O give thanks to the LORD
Psalm 105 & Genesis 37
by Jordan Farrell
August 10, 2014
Prayer: God of Abraham, Isaac, Jacob, and Joseph, be with us here today. Help us to remember and sing of the ways you have already broken into this world, so that we might see the wonderful acts you are doing now, and learn to hope for the wonders you promise to do in the future. As we seek to hear you speak this evening, we pray that the words of my mouth and the meditations of all of our hearts would be pleasing to you. Oh, LORD, our Rock and Redeemer. We ask this in the name of Jesus, who lives and reigns with you and the Holy Spirit. One God, now and forever. Amen.
At Chapel Hill Mennonite Fellowship our life together as church is sustained through the sharing of stories. Actually, no, no that’s not entirely true, let’s try that again: At Chapel Hill Mennonite Fellowship our life together as church is sustained through the sharing of stories and the sharing of really good food. Over the communion table at potlucks and in living rooms, the Holy Spirit continues to gather us and weave our lives together. Each Sunday we are led back to this new space that we haven’t quite figured out, this space that doesn’t quite feel like home yet, and here we remind one another of the Gospel Story, of the good news of Jesus Christ that is breaking into the world and re-organizing our place in it.
We tell stories and break bread. It’s who we are. Through four-part harmony, sermons, prayers, musical accompaniments, mutual discernment, and reading Scripture we give and receive stories that remind us of Jesus and teach us how to listen for the movement of the Holy Spirit. In this way our congregation embodies the Psalm that Catherine read this evening. Psalm 105 is a history of sorts—a historical, poetic survey that covers half of Genesis and all of Exodus in 39 short verses. Like all people who write history, the Psalmist is doing something with this series of short stories.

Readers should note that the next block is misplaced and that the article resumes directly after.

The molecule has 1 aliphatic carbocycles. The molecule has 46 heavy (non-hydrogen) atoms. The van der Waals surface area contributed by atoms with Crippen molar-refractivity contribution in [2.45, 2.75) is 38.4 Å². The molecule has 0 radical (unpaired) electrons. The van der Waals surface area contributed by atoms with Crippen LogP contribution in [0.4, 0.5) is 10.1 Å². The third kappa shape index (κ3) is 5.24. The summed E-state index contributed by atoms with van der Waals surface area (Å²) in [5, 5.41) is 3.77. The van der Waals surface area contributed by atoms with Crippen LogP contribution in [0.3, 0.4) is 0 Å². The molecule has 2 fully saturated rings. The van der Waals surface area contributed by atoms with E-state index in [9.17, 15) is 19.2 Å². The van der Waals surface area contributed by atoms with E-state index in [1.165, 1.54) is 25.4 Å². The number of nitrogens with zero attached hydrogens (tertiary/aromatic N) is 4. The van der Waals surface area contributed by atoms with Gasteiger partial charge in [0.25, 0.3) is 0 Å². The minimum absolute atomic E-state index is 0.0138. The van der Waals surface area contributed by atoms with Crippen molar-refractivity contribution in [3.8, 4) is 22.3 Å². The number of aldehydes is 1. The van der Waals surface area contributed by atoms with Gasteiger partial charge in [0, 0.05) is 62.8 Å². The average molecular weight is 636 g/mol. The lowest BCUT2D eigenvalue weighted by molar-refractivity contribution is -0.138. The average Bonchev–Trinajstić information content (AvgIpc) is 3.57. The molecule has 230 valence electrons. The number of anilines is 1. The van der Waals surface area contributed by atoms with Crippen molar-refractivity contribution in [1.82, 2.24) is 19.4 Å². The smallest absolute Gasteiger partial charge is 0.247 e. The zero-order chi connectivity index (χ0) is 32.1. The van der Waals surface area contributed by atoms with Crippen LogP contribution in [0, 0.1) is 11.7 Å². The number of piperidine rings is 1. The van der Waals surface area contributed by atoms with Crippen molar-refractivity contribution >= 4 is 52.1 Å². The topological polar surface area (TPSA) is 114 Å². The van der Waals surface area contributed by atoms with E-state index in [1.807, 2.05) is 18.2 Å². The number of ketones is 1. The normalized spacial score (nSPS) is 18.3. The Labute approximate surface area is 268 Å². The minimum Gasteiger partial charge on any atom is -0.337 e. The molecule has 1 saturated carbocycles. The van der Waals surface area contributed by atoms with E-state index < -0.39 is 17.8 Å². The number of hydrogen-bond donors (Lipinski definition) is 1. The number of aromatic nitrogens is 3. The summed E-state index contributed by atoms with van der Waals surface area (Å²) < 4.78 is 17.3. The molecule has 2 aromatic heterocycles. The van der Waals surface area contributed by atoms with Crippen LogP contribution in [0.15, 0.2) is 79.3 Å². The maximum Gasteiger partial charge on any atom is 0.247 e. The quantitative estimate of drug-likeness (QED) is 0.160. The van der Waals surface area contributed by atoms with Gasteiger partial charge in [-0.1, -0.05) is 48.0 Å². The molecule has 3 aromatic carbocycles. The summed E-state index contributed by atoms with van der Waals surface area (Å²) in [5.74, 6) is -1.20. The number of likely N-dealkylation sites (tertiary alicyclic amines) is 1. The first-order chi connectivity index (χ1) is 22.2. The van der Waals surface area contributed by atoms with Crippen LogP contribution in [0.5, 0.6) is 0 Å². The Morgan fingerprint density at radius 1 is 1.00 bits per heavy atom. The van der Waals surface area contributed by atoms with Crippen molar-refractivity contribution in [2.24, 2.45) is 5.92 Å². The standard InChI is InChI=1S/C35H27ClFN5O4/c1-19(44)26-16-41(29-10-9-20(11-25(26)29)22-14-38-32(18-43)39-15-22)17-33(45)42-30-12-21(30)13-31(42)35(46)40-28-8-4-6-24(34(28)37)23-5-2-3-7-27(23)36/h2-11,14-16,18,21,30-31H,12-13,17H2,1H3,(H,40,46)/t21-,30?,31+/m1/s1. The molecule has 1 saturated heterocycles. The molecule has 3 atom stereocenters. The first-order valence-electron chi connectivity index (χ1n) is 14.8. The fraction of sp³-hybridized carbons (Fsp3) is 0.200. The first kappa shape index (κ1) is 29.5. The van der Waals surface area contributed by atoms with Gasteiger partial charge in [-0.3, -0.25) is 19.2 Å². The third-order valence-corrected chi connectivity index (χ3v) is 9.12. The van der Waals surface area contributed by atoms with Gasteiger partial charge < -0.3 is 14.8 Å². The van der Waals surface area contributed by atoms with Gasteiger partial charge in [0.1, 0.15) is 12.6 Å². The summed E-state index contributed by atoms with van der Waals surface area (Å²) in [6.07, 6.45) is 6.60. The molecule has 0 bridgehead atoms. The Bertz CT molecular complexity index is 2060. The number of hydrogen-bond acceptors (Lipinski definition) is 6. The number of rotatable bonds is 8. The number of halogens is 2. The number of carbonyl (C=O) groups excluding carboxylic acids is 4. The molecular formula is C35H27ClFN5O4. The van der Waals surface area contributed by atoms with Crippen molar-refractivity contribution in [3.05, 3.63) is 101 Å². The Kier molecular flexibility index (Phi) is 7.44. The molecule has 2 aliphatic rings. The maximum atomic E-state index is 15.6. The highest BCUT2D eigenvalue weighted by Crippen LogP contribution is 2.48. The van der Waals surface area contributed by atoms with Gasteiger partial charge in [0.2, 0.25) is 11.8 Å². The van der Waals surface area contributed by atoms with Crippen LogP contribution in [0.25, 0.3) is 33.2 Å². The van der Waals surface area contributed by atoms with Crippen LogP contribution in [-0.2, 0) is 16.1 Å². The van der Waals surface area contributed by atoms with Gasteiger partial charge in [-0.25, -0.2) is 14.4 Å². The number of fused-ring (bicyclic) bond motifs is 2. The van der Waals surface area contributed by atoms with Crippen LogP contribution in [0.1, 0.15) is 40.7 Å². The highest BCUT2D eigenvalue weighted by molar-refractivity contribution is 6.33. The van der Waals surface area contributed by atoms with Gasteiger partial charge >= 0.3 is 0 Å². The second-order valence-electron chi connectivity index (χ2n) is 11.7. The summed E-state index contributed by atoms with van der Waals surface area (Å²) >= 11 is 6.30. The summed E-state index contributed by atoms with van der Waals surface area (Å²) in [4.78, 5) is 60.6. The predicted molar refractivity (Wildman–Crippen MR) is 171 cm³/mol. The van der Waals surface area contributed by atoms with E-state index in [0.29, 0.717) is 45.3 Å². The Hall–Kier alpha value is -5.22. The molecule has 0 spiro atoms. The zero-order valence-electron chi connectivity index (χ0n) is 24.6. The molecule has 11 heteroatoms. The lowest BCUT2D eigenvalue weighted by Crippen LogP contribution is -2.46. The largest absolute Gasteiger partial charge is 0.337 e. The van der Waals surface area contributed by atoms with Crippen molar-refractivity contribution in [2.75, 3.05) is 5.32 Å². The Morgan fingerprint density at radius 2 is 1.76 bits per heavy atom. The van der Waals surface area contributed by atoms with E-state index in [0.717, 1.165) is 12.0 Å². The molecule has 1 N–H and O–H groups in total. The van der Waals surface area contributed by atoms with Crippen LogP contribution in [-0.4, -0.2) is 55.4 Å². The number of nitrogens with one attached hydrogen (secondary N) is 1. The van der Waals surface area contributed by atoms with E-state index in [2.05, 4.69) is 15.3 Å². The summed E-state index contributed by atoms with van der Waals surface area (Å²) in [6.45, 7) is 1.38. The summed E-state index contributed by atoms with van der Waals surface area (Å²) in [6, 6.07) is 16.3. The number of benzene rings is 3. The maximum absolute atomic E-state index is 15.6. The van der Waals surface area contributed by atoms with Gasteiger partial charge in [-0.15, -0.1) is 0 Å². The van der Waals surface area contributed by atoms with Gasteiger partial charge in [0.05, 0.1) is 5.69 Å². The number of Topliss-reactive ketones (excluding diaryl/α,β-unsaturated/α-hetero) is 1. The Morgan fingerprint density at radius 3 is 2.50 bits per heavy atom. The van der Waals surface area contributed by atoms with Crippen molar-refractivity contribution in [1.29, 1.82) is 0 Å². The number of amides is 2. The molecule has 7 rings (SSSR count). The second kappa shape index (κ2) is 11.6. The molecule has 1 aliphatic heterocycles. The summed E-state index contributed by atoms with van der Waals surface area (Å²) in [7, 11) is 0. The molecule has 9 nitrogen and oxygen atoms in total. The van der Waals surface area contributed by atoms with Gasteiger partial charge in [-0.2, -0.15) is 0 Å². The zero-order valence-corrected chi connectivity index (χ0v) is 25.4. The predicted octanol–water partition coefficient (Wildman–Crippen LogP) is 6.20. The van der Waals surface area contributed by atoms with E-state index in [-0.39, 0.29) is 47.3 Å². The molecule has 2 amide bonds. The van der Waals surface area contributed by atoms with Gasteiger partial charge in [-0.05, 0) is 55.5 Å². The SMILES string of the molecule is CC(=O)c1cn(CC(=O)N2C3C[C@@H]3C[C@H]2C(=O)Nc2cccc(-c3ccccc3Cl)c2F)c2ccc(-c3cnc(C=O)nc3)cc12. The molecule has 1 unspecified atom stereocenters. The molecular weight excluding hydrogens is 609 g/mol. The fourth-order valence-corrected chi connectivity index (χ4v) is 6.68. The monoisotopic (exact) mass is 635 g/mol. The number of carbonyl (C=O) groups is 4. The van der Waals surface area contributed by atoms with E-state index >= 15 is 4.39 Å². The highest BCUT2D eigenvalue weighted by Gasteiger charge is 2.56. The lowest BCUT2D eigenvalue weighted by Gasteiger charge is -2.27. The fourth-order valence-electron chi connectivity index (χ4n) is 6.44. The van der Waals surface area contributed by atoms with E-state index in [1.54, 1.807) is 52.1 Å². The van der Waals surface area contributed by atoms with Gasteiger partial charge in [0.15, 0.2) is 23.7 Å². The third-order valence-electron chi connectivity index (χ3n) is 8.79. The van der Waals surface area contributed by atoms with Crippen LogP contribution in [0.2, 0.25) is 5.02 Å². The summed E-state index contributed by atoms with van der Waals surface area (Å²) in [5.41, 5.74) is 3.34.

That is no secret; the Psalmist actually tells us her intentions in the first six verses:
O give thanks to the LORD, call on his name, make known his deeds among the peoples. Sing to him, sing praises to him; tell of all his wonderful works. Glory in his holy name; let the hearts of those who seek the LORD rejoice. Seek the LORD and his strength; seek his presence continually. Remember the wonderful works he has done, his miracles, and the judgments he has uttered, O offspring of his servant Abraham, children of Jacob, his chosen ones. (Psalm 105:1-6)
Through the sharing of stories the Psalmist is giving thanks, calling on the name of the LORD, evangelizing, singing praises, glorying in the holiness of God, rejoicing, seeking the LORD, and remembering the wonderful works, miracles, and judgments God has done. Telling these stories, the Psalmist declares, is a serious and joyful work. It’s the work of faith, of discipleship, of church. It’s the work through which the Holy Spirit has gathered us and woven our lives together.
While Psalm 105 stretches from Abraham to the Promise Land, the section we read tonight focuses in on one particular story. Namely, the story of Jacob’s son, Joseph—you might know him as the one who had the amazing technicolored dreamcoat. According to the Psalmist the LORD was fast at work in Joseph’s life. The Psalmist declares, “When [the LORD] summoned famine against the land, and broke every staff of bread, he had sent a man ahead of them, Joseph, who was sold as a slave.” (105:16-17). The LORD sent Joseph ahead of the famine, and this should be counted among one of God’s miraculous, wonderful works. Along with the Psalmist we have the privilege of knowing how things turned out for Joseph. He, however, didn’t have that privilege. It’s a bit easier to look back and give thanks for the wonderful acts that God has done in the past then it is to see how God is working in the present.